Archive for Edward Thomas

Out in the Dark – by Edward Thomas / Killed in Action – by W.H. Davies

Posted in History, Poetry with tags , , , , on November 8, 2020 by telescoper

Out in the dark over the snow
The fallow fawns invisible go
With the fallow doe ;
And the winds blow
Fast as the stars are slow.

Stealthily the dark haunts round
And, when the lamp goes, without sound
At a swifter bound
Than the swiftest hound,
Arrives, and all else is drowned ;

And star and I and wind and deer,
Are in the dark together, – near,
Yet far, – and fear
Drums on my ear
In that sage company drear.

How weak and little is the light,
All the universe of sight,
Love and delight,
Before the might,
If you love it not, of night.

by Edward Thomas (1878-1917).

Edward Thomas was killed in action at the Battle of Arras. His friend W.H. Davies was devastated by this and responded by writing this poem called Killed in Action (Edward Thomas):

Happy the man whose home is still
In Nature’s green and peaceful ways;
To wake and hear the birds so loud,
That scream for joy to see the sun
Is shouldering past a sullen cloud.

And we have known those days, when we
Would wait to hear the cuckoo first;
When you and I, with thoughtful mind,
Would help a bird to hide her nest,
For fear of other hands less kind.

But thou, my friend, art lying dead:
War, with its hell-born childishness,
Has claimed thy life, with many more:
The man that loved this England well,
And never left it once before.



The Manor Farm, by Edward Thomas

Posted in Literature with tags , on February 7, 2018 by telescoper

The rock-like mud unfroze a little, and rills
Ran and sparkled down each side of the road
Under the catkins wagging in the hedge.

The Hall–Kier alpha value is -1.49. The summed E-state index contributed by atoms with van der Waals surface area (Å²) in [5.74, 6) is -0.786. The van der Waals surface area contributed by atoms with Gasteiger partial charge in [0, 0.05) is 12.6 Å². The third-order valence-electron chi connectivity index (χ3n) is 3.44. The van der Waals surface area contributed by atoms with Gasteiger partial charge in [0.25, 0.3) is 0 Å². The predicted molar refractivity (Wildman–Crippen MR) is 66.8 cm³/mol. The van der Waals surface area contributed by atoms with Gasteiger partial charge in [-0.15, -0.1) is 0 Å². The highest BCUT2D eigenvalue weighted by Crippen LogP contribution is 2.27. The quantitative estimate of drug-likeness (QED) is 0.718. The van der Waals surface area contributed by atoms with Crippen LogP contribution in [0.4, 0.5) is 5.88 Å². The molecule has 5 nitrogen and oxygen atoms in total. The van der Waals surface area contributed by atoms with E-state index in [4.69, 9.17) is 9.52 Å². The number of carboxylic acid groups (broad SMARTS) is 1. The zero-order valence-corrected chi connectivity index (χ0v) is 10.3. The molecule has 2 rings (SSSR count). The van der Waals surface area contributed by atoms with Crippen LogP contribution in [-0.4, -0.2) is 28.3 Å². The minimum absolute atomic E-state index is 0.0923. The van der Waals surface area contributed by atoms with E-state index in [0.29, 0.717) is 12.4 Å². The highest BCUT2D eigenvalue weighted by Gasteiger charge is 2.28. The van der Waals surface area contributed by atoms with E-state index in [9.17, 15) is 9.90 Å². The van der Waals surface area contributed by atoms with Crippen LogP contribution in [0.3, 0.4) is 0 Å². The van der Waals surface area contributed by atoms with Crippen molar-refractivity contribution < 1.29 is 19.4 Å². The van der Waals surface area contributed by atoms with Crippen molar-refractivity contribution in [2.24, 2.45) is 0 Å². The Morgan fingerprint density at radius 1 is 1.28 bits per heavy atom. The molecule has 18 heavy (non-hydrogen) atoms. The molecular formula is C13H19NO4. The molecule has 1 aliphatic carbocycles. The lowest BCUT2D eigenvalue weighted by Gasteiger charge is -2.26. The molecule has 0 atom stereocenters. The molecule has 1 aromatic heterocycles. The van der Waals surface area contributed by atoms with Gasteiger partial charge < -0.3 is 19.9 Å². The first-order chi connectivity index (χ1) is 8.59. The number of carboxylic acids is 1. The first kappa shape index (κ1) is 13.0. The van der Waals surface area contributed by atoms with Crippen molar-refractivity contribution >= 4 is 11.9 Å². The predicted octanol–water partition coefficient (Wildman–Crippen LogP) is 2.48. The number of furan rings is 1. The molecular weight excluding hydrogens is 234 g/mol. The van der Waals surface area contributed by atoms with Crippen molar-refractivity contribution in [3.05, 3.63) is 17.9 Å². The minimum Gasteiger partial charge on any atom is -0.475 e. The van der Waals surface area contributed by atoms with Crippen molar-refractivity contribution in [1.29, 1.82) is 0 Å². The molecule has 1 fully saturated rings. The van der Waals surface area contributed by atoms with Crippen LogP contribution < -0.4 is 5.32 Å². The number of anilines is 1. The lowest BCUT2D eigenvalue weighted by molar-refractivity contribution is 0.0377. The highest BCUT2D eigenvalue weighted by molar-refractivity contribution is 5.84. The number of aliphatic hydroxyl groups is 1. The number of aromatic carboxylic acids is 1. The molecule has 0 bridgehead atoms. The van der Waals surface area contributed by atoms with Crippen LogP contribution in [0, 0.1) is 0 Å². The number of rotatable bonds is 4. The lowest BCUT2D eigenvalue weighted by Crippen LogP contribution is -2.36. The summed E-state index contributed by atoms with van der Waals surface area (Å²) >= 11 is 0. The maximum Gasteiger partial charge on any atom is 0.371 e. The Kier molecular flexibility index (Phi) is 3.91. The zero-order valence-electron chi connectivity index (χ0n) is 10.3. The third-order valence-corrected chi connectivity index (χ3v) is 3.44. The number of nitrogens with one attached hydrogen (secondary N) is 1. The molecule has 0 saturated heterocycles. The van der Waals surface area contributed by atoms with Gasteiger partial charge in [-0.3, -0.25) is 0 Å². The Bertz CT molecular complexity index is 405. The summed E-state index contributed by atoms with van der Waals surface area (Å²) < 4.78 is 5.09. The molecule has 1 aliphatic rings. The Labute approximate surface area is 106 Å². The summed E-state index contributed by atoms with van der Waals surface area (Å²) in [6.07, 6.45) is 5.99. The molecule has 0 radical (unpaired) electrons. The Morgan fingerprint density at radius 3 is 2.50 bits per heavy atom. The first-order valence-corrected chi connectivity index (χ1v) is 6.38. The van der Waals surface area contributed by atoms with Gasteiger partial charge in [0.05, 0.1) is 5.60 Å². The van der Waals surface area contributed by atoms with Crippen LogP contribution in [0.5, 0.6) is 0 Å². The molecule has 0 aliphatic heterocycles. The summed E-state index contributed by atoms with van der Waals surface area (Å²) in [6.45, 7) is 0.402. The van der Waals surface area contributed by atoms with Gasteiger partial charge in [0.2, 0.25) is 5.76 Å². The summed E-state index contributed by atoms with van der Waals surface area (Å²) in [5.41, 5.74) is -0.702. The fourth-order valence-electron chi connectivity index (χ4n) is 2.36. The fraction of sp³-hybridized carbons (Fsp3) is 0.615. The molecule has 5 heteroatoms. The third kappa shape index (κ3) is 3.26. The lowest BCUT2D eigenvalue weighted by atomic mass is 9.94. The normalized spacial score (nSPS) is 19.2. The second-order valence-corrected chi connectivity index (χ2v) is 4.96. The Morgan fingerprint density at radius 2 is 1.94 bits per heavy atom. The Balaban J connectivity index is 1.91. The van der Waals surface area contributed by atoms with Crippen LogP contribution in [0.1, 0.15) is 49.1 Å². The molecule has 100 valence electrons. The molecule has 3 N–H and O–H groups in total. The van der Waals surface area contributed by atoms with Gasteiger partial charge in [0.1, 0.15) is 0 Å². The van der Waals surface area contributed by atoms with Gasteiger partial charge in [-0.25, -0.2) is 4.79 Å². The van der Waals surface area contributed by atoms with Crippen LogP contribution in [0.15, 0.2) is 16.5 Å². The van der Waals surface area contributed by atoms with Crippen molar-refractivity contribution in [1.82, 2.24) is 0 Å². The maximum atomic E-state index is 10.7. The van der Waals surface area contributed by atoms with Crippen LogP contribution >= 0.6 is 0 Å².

But earth would have her sleep out, spite of the sun;
Nor did I value that thin gliding beam
More than a pretty February thing
Till I came down to the old manor farm,
And church and yew-tree opposite, in age
Its equals and in size.
The church and yew
And farmhouse slept in a Sunday silentness.

The air raised not a straw.
The steep farm roof,
With tiles duskily glowing, entertained
The mid-day sun; and up and down the roof
White pigeons nestled.
There was no sound but one.

Three cart horses were looking over a gate
Drowsily through their forelocks, swishing their tails
Against a fly, a solitary fly.

The winter’s cheek flushed as if he had drained
Spring, summer, and autumn at a draught
And smiled quietly.
But ’twas not winter–
Rather a season of bliss unchangeable,
Awakened from farm and church where it had lain
Safe under tile and latch for ages since
This England, Old already, was called Merry.


by Edward Thomas (1878-1917; he died at Arras, France, in April 1917).


The Owl

Posted in Poetry with tags , , on February 7, 2016 by telescoper

Downhill I came, hungry, and yet not starved,
Cold, yet had heat within me that was proof
Against the north wind; tired, yet so that rest
Had seemed the sweetest thing under a roof. 

Then at the inn I had food, fire, and rest,
Knowing how hungry, cold, and tired was I.
All of the night was quite barred out except
An owl’s cry, a most melancholy cry. 

Shaken out long and clear upon the hill
No merry note, nor cause of merriment,
But one telling me plain what I escaped
And others could not, that night, as in I went. 

And salted was my food, and my repose,
Salted and sobered too, by the bird’s voice
Speaking for all who lay under the stars,
Soldiers and poor, unable to rejoice.

by Edward Thomas (1878-1917)


Posted in Biographical, Poetry with tags , , on December 28, 2010 by telescoper

Back from the Frozen North, after a very enjoyable but over-indulgent Christmas, I just thought I’d pop on line to say hello to the blogosphere again.

I flew up to Newcastle in the late afternoon on Christmas Eve from Cardiff airport via an airline called Eastern Airways which operates the only direct flight on that route. I booked the flight some time ago, as I was a bit nervous it might fill up given the annual chaos on the railways over the holiday. As it turned out, the outbound flight on Christmas Eve had only five passengers on it; the return, yesterday, just six. Obviously they’re not making a lot of money on this route!

The plane was a small propeller-driven affair which can seat a maximum of 29 passengers. I thought I’d get a nice picture of the sunset at Cardiff as we took off, but unfortunately the vibration of the engines made that quite difficult, as you can see from the blurry effort shown above. Despite the inclement weather and the snow and ice at both airports, outward and return flights kept immaculately to schedule.